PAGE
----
An emphasis on fixed income and how to think about risk and volatility management will be the theme for 2020, says Tai Hui of J.P. Morgan Asset Management.
Helmut Schuehsler of TVM Capital Healthcare says, besides acute care in hospitals, rehabilitation, ongoing diagnostics and "staying healthy" will become an important part of health care.
Shaun Roache of S&P Global Ratings says slowing growth in China ensures that medium-term risks of financial instability ease. He says it's a "good move" to allow growth to slow.
Brendan McKenna of Wells Fargo Securities says Bank Indonesia has "plenty of space" to continue to cut rates. He also says the Reserve Bank of India is likely to lower rates further.
Michael Arone of State Street Global Advisors says the U.S. and China maybe nearing a time where they feel "compelled" to make some progress on trade.
Benjamin Diokno of Bangko Sentral ng Pilipinas says the U.S., China and export-dependent economies will be "major losers" in the trade war. For the Philippines, the longer the trade war drags on, the higher the potential benefit for the Philippines, he says.
Huynh Thanh Phong of FWD Group says he is "quite hopeful" about the company's application for a license in China. He also discusses a potential IPO with CNBC at the Singapore Summit.
There isn't much of an answer to the U.S.-China trade war and investors need to learn to live with the uncertainty, Charles Kaye of Warburg Pincus told CNBC at the Singapore Summit. He says that doesn't mean returns on investments will be smaller in China.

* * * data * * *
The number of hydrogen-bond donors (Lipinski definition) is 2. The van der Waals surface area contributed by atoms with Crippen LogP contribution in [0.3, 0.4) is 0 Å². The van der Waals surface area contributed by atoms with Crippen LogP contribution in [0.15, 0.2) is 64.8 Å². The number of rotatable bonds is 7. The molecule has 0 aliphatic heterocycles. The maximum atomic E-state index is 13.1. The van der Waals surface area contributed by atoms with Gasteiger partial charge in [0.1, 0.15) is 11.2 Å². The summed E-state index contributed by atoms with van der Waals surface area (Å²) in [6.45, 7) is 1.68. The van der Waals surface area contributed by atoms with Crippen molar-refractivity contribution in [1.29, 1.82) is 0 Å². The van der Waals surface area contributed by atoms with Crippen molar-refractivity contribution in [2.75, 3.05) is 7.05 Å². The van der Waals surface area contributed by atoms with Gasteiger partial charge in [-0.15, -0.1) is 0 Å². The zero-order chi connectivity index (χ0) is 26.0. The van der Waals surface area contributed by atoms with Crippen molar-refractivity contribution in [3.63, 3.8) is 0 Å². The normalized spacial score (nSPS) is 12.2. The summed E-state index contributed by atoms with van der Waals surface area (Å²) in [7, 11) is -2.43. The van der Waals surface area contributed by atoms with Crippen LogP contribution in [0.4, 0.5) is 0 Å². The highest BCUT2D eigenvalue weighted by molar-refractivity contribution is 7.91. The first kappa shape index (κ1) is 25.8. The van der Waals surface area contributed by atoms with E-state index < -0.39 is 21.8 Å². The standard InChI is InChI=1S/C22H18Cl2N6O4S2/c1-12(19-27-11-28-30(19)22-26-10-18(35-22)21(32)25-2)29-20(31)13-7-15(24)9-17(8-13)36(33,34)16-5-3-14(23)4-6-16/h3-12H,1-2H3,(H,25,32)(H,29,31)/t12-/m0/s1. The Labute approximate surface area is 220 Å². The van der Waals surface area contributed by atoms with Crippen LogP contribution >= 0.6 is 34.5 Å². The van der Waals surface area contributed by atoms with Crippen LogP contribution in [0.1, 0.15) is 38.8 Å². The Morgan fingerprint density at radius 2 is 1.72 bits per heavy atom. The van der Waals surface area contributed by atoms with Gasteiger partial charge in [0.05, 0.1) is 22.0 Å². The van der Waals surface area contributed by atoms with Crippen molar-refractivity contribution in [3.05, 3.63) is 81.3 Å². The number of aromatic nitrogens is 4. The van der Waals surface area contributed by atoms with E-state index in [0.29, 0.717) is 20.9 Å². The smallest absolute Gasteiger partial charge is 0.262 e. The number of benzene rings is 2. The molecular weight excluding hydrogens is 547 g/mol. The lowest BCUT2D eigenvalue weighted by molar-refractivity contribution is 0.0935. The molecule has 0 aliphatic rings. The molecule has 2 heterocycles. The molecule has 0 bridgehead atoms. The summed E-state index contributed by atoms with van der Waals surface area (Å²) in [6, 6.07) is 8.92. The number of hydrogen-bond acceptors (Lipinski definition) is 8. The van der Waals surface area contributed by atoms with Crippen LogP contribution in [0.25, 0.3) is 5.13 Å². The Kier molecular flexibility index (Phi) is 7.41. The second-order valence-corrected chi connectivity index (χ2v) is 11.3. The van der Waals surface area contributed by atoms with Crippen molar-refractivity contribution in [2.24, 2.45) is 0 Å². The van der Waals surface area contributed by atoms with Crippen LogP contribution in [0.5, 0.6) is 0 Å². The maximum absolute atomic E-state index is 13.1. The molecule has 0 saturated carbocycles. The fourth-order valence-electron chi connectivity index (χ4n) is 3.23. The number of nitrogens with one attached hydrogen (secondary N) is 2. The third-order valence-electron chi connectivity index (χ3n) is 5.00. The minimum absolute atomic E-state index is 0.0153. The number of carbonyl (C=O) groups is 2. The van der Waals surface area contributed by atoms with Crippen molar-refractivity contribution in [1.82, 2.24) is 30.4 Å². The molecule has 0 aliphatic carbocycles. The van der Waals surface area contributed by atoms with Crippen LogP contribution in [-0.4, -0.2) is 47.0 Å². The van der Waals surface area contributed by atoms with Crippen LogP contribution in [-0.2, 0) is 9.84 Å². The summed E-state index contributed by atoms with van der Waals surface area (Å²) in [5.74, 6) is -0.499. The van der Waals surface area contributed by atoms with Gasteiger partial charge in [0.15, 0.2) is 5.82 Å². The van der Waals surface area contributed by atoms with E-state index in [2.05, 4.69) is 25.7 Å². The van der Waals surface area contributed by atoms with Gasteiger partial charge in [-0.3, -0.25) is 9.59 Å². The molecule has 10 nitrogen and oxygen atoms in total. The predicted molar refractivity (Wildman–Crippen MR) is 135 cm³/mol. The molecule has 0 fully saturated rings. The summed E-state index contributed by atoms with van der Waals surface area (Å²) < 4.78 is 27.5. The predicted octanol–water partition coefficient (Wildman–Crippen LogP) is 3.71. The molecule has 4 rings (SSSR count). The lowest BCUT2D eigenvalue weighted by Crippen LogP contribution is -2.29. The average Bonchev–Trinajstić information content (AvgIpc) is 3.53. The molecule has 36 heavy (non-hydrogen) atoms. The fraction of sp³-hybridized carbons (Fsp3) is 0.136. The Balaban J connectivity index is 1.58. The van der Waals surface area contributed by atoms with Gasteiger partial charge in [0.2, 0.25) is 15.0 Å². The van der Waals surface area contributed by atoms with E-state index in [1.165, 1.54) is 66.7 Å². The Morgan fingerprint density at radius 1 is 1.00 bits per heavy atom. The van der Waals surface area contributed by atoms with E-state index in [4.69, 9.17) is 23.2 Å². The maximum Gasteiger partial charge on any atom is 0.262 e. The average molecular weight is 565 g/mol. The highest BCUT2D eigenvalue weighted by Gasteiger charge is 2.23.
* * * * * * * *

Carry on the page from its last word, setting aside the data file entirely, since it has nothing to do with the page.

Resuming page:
Howard Marks of Oaktree Capital says the Fed didn't need to cut rates because the U.S. economy is doing "pretty well."
Steve Brice of Standard Chartered Private Bank discusses bond yields and the U.S. dollar outlook. He also weighs in on what could trigger a recession.
Danielle DiMartino Booth of Quill Intelligence says the Fed is "woefully" behind the curve and discusses the central bank's repurchase operations.
Henry Rome of Eurasia Group says Iran made a "risky bet" that they would be able to attack Saudi Arabia's oil facilities without eliciting a military response from the U.S. So far, it seems like that was a good bet, he says.
David Lafferty of Natixis Investment Managers says Fed Chair Jerome Powell reassured markets that the central bank has the tools to deal with the liquidity crunch.
The tariffs that the U.S. and China have slapped on each other's goods "just aren't big enough" to explain the slowdown in global trade, says Shamik Dhar of BNY Mellon. Companies and investors who "fear something a lot worse" are driving the decline by cutting back on investments, he says.
Evan Medeiros of Georgetown University says both the U.S. and China need "face-saving measures" in the trade war. He says a mini trade deal is likely.
Tom Finke of Barings says a possible recession in the U.S. wouldn't be a typical cyclical slowdown with a long decline going into it. He also points out that the labor market is still tight.
Uncertainty is a "very big deal" and could even lead to a recession, says Sarah Bloom Raskin, former deputy secretary of the U.S. Department of the Treasury.
Michael Milken of the Milken Institute says the case for renewables is not just the environmental benefits, but also the lower costs. He says, for two-thirds of the world, renewables are cheaper than a significant amount of carbon-based energy.
Gerard Cassidy of RBC Capital Markets discusses financial markets and what potential negative interest rates in the U.S. would mean for investors.
Neeraj Seth of BlackRock says there's not enough good quality fixed income in the markets. He says Asian high-yield bonds have started to look attractive.
Based at CNBC's Hong Kong studios, Bernie Lo covers core business day programming and anchors Squawk Box Asia.
Nancy Hungerford, Anchor, CNBC's Capital Connection.
An experienced business and financial markets correspondent who specializes in commodities since 1997, Sri Jegarajah follows global energy developments closely.